Kiwi Rising (Jack’s Abbey Brewing Company)

Style: Double India Pale Lager (Technically an American Imperial Pilsner)

8.5% ABV

105 IBU’s

OG: 19.5º Plato

Bottled in November 2012

Brewer’s Notes:

“This is an intensely hoppy and strong lager that we refer to as a Double India Pale Lager. Over four pounds of hops per BBL of New Zealand hops (Kiwi Hops) were used in progressively larger hop additions throughout the brewing process. Four kettle hop additions, whole leaf hops in the hop back, and multiple dry hop additions infuse an intense floral and citrusy aroma. No kiwifruit or kiwi birds were used in the production of this beer.”

I’m not sure on how I feel about this label.  I love the Jack’s Abby Symbol and I like the concept of the kiwi bird in a hot air balloon, but overall it looks a little strange.   The artwork is also a little sloppy, which I assume is the style of art but I personally desire something a bit crisper for my bottle art.  The bronze band depicting hop vines is especially sketchy, as is the balloon portion of the hot air balloon. I’m disappointed in the label on this beer.  It is not horrible, but for such a beer, which I have really high hopes for, I was kind of hoping for a label that was a little more put together and epic.  The label is worth saving for a scrapbook but I wouldn’t put the bottle on a shelf.


The beer pours a beautiful pale mustard yellow, and is reminding me a lot of the color of Maine Beer Company’s Lunch.  The head is rocky white and half finger-width, and lacing is super thin, but very sticky, leaving spatter lines over the sides of my glass.  The beer’s body is really quite murky for a lager, with only hazy light making its way through the liquid.  This beer smells perfect for what it is.  Big, strong juicy citrus fruit tackles the nose.  Tangerine, mango, grapefruit, passion fruit, and orange all ooze from the glass as crisp scents, while the crisp cleanly scent that I associate with lager yeast brings faint hints of light buttery bread to the back of the nose.  This beer’s smell is like pulpy fruit juice.  On the taste, this beer begins with sweet grapefruit and slight hints of the other fruits in the smell, before the grapefruit plows forward into big bitter middle of the taste, leaving all other flavor to haunt the sides of the mouth as ghosts.  The close of the middle brings caramelly bread into the mouth to sit as the backbone of the bitter fruit juice.  The beer then closes with light buttery malt bread and a continuous ringing of bitter grapefruit, orange peel, and slight mango. On the mouth, this beer feels crisp and smooth, with a nice bitter bite on the tongue and the sides of the mouth.  The mouth is left wet on the sides while the roof of the mouth and the tongue have the slight scorch of a bitter burn.  Overall this beer is an excellent success, and is reminiscent of a more succulent and fruity version of Hoponius Union.  Great big bitter hops from the high IBU’s, scrape the mouth but leave it begging for more, and a higher alcohol percentage that is not present in the taste at all.  I was a little worried about this beer after trying it at the end of a tasting last week and having it taste bland and uninteresting, but I now can safely say that was because of all the beer before it that I had tried.  This beer is a winner.  Very easy to put back with terrific clean and crisp lager qualities while carrying the big juicy fruit bitters of a west coast imperial IPA.  This beer is a must try, especially for its super cheap pricing.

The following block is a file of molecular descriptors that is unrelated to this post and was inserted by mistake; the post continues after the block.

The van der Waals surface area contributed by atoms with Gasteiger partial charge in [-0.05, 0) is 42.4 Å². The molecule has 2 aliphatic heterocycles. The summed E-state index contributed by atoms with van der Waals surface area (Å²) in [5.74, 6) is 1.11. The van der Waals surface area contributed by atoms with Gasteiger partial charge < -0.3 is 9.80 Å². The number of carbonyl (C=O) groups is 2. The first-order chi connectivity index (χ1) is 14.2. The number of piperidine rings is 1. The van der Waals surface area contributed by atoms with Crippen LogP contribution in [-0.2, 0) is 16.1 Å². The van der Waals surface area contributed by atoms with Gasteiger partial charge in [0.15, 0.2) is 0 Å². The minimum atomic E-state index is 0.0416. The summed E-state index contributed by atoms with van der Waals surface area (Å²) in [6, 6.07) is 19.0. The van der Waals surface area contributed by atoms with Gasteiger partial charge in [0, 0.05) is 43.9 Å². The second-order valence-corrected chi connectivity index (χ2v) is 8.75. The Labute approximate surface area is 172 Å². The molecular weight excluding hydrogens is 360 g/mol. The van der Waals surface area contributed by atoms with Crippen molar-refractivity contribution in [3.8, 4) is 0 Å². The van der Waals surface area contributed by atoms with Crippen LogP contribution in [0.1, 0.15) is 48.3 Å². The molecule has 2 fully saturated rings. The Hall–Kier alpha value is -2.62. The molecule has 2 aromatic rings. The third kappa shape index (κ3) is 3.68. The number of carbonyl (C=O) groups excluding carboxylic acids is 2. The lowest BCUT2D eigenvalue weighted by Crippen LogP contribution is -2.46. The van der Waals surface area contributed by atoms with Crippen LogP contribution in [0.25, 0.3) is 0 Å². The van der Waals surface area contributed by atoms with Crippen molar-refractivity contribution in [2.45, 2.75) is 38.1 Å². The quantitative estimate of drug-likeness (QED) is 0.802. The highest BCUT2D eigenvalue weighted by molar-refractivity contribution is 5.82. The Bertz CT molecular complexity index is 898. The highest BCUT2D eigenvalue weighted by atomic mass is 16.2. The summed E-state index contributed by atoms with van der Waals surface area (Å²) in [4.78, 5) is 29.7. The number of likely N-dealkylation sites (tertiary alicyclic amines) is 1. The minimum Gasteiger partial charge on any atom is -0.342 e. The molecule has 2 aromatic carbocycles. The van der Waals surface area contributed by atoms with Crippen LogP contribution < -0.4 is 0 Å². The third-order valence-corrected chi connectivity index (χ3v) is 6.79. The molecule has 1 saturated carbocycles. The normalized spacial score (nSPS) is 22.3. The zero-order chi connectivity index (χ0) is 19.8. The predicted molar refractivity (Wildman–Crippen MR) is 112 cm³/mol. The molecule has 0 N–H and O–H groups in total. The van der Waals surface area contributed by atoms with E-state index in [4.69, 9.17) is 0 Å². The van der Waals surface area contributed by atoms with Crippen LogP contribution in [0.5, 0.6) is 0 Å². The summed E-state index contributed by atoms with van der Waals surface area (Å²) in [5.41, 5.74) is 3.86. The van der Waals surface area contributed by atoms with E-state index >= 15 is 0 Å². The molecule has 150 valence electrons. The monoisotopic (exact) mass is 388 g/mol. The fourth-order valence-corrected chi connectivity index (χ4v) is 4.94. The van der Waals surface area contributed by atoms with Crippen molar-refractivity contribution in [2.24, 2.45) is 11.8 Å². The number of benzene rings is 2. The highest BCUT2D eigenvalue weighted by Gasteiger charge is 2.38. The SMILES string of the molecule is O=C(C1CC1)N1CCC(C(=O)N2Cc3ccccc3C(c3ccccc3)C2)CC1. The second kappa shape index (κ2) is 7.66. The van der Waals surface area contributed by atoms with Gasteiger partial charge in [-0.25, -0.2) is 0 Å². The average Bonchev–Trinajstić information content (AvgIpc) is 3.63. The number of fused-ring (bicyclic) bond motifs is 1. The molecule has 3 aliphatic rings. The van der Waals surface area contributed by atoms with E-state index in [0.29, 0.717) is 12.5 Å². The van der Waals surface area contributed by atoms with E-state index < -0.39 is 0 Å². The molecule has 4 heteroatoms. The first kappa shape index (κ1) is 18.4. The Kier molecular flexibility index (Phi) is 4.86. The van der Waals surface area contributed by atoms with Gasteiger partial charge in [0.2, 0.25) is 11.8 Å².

For fun, I tried pairing this beer with a sandwich I was having for the lunch.  The sandwich was on whole wheat toast, and was comprised of homemade spicy venison sausage, leftover cube steak, button mushrooms, celery, deli ham, a slice of provolone cheese, Sweet Baby Ray’s Barbeque Sauce, Montreal Steak Seasoning, and some local Honey Horseradish Mustard.  Most of the ingredients were sizzled together in a cast iron pan, but the barbeque sauce and cheese weren’t added till the end of the sizzle, and the mustard was spread over the toast.  Now, Kiwi Rising is a bit of a palate wrecker, measuring in at 105 IBU’s, but that really just helps to build the spices in my mouth when paired with the sandwich.  Much of the flavors from the sandwich and beer meld nicely, covering different areas of the palate while the beer works to scrub the palate clean for another taste.  The Italian spices in the venison sausage work particularly well with the fruity bitters of the beer, bring their flavor more fully into my mouth.  The fruity sweet of the hops also perfectly complements the savory sweet flavors of the barbeque sauce, which makes for some lovely flavor interaction.  The provolone cheese is the one thing that is really lost when the beer is sipped, which isn’t really a horrible thing, but is interesting to note.  Overall this pairing is excellent, as long as you don’t mind a spicy mouth.  The big bitters and flavor of Kiwi Rising needed something big to stand up to, and the complexity of the sandwich’s flavors proved to work perfectly.  Normally I throw onions in the sandwich but I was conveniently out of them today, and I think that worked out perfectly, as the onion flavor would just have been swallowed up by bitters of the beer.  This beer is worthy of pairing with big complex foods, especially the spicy ones if you want a kick!


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